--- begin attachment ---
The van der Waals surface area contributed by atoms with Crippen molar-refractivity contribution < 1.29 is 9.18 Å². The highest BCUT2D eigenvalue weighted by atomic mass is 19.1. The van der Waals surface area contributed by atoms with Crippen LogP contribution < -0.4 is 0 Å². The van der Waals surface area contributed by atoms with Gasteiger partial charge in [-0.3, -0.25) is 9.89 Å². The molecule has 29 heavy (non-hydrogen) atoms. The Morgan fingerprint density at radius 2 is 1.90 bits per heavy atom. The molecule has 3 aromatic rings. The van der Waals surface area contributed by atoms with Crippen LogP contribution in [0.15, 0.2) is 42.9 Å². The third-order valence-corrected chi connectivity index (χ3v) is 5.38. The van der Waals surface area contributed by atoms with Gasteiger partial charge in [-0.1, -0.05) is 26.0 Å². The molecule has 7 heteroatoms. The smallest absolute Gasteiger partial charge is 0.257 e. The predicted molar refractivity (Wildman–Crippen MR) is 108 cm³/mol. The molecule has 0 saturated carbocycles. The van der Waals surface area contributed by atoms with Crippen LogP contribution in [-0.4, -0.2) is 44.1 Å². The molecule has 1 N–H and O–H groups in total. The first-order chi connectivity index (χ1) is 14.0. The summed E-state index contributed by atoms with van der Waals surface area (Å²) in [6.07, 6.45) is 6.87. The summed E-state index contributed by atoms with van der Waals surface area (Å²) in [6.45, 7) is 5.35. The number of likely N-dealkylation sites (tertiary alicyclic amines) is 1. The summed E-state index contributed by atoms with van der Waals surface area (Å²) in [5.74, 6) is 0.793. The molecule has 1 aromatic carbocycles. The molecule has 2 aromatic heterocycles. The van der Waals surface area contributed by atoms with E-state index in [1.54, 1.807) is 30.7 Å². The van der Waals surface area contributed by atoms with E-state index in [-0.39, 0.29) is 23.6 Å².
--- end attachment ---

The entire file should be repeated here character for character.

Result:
The van der Waals surface area contributed by atoms with Crippen molar-refractivity contribution < 1.29 is 9.18 Å². The highest BCUT2D eigenvalue weighted by atomic mass is 19.1. The van der Waals surface area contributed by atoms with Crippen LogP contribution < -0.4 is 0 Å². The van der Waals surface area contributed by atoms with Gasteiger partial charge in [-0.3, -0.25) is 9.89 Å². The molecule has 29 heavy (non-hydrogen) atoms. The Morgan fingerprint density at radius 2 is 1.90 bits per heavy atom. The molecule has 3 aromatic rings. The van der Waals surface area contributed by atoms with Crippen LogP contribution in [0.15, 0.2) is 42.9 Å². The third-order valence-corrected chi connectivity index (χ3v) is 5.38. The van der Waals surface area contributed by atoms with Gasteiger partial charge in [-0.1, -0.05) is 26.0 Å². The molecule has 7 heteroatoms. The smallest absolute Gasteiger partial charge is 0.257 e. The predicted molar refractivity (Wildman–Crippen MR) is 108 cm³/mol. The molecule has 0 saturated carbocycles. The van der Waals surface area contributed by atoms with Crippen LogP contribution in [-0.4, -0.2) is 44.1 Å². The molecule has 1 N–H and O–H groups in total. The first-order chi connectivity index (χ1) is 14.0. The summed E-state index contributed by atoms with van der Waals surface area (Å²) in [6.07, 6.45) is 6.87. The summed E-state index contributed by atoms with van der Waals surface area (Å²) in [6.45, 7) is 5.35. The number of likely N-dealkylation sites (tertiary alicyclic amines) is 1. The summed E-state index contributed by atoms with van der Waals surface area (Å²) in [5.74, 6) is 0.793. The molecule has 1 aromatic carbocycles. The molecule has 2 aromatic heterocycles. The van der Waals surface area contributed by atoms with E-state index in [1.54, 1.807) is 30.7 Å². The van der Waals surface area contributed by atoms with E-state index in [-0.39, 0.29) is 23.6 Å².